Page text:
There’s just something about the start of the academic year. New students, new campus initiatives, and for some … the planning for a new website.
Are you starting the academic year with a website that has aged beyond the point of a quick spruce to get it back on track? Are you about to tackle (gulp) a redesign?
Almost exactly a year ago, I wrote Thinking about a website redesign? The advice in that post still holds. But 12 months later, I’ll add fair warning about three challenges you’re likely to face during a website redesign:
- The battle between external and internal content
- The importance of staffing for the web
- The need for messaging
1. The battle between external and internal content
We’ve spent years publishing information on our websites, right? “Make it available 24 / 7!” “It’s less expensive than print.” Well, no good deed goes unpunished. We’ve let a thousand flowers bloom and now — thousands upon thousands of web pages later — it’s time to weed our garden.
Most .edu websites are mammoth, mixing marketing-critical content and branded storytelling for prospective students with information about how to appeal a parking ticket and meeting notes from the committee on committees. On almost every campus I visit, the marketing team is planning for a smaller website focused on external audiences. One typical goal for a website redesign project is to move that internal content to a portal or intranet.
Separating external and internal web content makes a lot of sense. But, frankly, that decision births a parallel web project. Yes, moving internal content out of the public website narrows the scope (and complexity) of the redesign project. However, keep in mind all that internal content destined for the portal/intranet will need an intentional information architecture (IA), design, and content strategy.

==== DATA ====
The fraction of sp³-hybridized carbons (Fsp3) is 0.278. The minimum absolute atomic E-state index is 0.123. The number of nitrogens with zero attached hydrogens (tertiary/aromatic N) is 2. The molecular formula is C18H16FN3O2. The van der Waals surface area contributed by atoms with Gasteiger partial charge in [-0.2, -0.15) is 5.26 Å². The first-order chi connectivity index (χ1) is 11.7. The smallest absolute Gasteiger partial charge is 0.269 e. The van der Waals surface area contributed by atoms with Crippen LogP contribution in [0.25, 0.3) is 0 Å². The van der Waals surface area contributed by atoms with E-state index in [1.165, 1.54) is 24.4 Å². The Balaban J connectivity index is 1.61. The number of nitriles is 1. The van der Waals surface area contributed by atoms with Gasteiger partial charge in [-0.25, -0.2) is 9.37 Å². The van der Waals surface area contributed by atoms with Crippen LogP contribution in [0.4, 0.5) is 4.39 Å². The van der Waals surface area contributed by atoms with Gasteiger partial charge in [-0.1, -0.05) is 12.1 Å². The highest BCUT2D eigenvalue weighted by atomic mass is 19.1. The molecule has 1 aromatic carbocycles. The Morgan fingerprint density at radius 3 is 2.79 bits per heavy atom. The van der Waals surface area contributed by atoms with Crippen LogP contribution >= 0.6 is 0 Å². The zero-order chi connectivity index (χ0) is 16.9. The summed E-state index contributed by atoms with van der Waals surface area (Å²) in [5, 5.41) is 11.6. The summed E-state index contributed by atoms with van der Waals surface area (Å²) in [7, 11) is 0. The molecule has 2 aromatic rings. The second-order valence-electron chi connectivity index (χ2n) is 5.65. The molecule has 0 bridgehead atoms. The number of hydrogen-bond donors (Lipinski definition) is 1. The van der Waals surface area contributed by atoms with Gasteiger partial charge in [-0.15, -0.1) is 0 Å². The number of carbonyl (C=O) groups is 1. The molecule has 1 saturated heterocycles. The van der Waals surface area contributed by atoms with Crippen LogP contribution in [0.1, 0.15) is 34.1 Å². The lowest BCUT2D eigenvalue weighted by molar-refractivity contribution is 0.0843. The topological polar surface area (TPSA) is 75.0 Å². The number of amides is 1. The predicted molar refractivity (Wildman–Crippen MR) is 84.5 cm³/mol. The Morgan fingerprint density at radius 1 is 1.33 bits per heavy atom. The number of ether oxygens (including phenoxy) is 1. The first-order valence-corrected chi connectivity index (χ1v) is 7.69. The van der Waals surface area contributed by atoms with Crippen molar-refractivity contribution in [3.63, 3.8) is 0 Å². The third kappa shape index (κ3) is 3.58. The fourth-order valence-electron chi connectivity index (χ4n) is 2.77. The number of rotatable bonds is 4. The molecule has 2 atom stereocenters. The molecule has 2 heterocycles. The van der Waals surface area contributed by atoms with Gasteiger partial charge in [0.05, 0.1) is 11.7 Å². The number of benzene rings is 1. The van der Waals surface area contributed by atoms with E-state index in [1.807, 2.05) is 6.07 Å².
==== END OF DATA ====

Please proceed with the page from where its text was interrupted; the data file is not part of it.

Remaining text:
2. The importance of staffing for the web
The web is not free. Your website is an always-on communication channel that requires an ongoing investment. The secret sauce is people! Exceptional websites require more than a project committee. The .edu website is infrastructure, and you need a dedicated team of skilled professionals to own it. Every campus needs people who get up every day and come to work thinking about the website.
Despite my many years directing web services in a campus IT shop, I know the purpose of your .edu site is not technology. Yes, a strong partnership with your IT team is critical, and yes, you need expert web developers and CMS administrators. My point is you also need people who focus on content strategy, editorial oversight, design, and IA for ongoing results that matter outside of a “project mode.”
3. The need for messaging
For years in faculty focus groups or meetings with campus leadership, the debate was about audience. Now, nearly everyone agrees prospective students are the primary audience for the website. But it’s not enough to be talking to the right people, you have to have something to say.
First and foremost, your website is for publishing brand-based messaging. I always keep “Marty Neumeier’s three questions about brand-building” in mind:
- Who are you?
- What do you do?
- Why does it matter?
The messaging for your website should elevate your differentiators and talk about things that all education institutions offer in a unique way. Many .edu sites rely too heavily on mission and vision statements to make the case. (And as we learned from Gallup, mission statements are not a differentiator.)
We tend to highlight the features of our institutions, but not the benefits. There’s a lot of talk about the number of buildings on campus, but not a lot of talk about the benefits students get from those buildings. We assume the benefits are obvious, but often they’re not. For example, does your campus have a lot of diversity? Then tell prospective students how they’ll benefit from that diversity. With an emphasis on benefits, you’ll strengthen your brand.
You’re ready! Sure there are challenges. Going in eyes wide open, you have the opportunity to build solutions into the website redesign process.